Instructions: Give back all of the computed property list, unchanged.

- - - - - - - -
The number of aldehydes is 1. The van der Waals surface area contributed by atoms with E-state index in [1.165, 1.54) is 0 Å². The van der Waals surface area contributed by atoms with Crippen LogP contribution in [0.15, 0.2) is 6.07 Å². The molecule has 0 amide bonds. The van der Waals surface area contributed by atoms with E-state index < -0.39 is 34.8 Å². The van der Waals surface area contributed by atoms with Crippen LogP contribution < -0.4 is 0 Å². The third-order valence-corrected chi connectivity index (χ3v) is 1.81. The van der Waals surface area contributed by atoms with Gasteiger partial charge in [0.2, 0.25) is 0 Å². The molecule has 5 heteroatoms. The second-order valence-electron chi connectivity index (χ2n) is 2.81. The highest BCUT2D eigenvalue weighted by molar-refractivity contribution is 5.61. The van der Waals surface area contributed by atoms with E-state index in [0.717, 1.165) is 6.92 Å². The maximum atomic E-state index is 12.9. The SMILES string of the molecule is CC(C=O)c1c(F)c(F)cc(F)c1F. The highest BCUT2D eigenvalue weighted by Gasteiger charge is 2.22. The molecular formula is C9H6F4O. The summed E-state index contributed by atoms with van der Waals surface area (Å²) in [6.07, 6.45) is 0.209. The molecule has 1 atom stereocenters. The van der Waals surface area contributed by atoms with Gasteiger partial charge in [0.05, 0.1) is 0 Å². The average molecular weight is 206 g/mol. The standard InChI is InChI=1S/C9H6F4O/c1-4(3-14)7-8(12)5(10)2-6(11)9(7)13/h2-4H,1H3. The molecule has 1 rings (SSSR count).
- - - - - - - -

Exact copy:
The number of aldehydes is 1. The van der Waals surface area contributed by atoms with E-state index in [1.165, 1.54) is 0 Å². The van der Waals surface area contributed by atoms with Crippen LogP contribution in [0.15, 0.2) is 6.07 Å². The molecule has 0 amide bonds. The van der Waals surface area contributed by atoms with E-state index < -0.39 is 34.8 Å². The van der Waals surface area contributed by atoms with Crippen LogP contribution < -0.4 is 0 Å². The third-order valence-corrected chi connectivity index (χ3v) is 1.81. The van der Waals surface area contributed by atoms with Gasteiger partial charge in [0.2, 0.25) is 0 Å². The molecule has 5 heteroatoms. The second-order valence-electron chi connectivity index (χ2n) is 2.81. The highest BCUT2D eigenvalue weighted by molar-refractivity contribution is 5.61. The van der Waals surface area contributed by atoms with E-state index in [0.717, 1.165) is 6.92 Å². The maximum atomic E-state index is 12.9. The SMILES string of the molecule is CC(C=O)c1c(F)c(F)cc(F)c1F. The highest BCUT2D eigenvalue weighted by Gasteiger charge is 2.22. The molecular formula is C9H6F4O. The summed E-state index contributed by atoms with van der Waals surface area (Å²) in [6.07, 6.45) is 0.209. The molecule has 1 atom stereocenters. The van der Waals surface area contributed by atoms with Gasteiger partial charge in [0.05, 0.1) is 0 Å². The average molecular weight is 206 g/mol. The standard InChI is InChI=1S/C9H6F4O/c1-4(3-14)7-8(12)5(10)2-6(11)9(7)13/h2-4H,1H3. The molecule has 1 rings (SSSR count).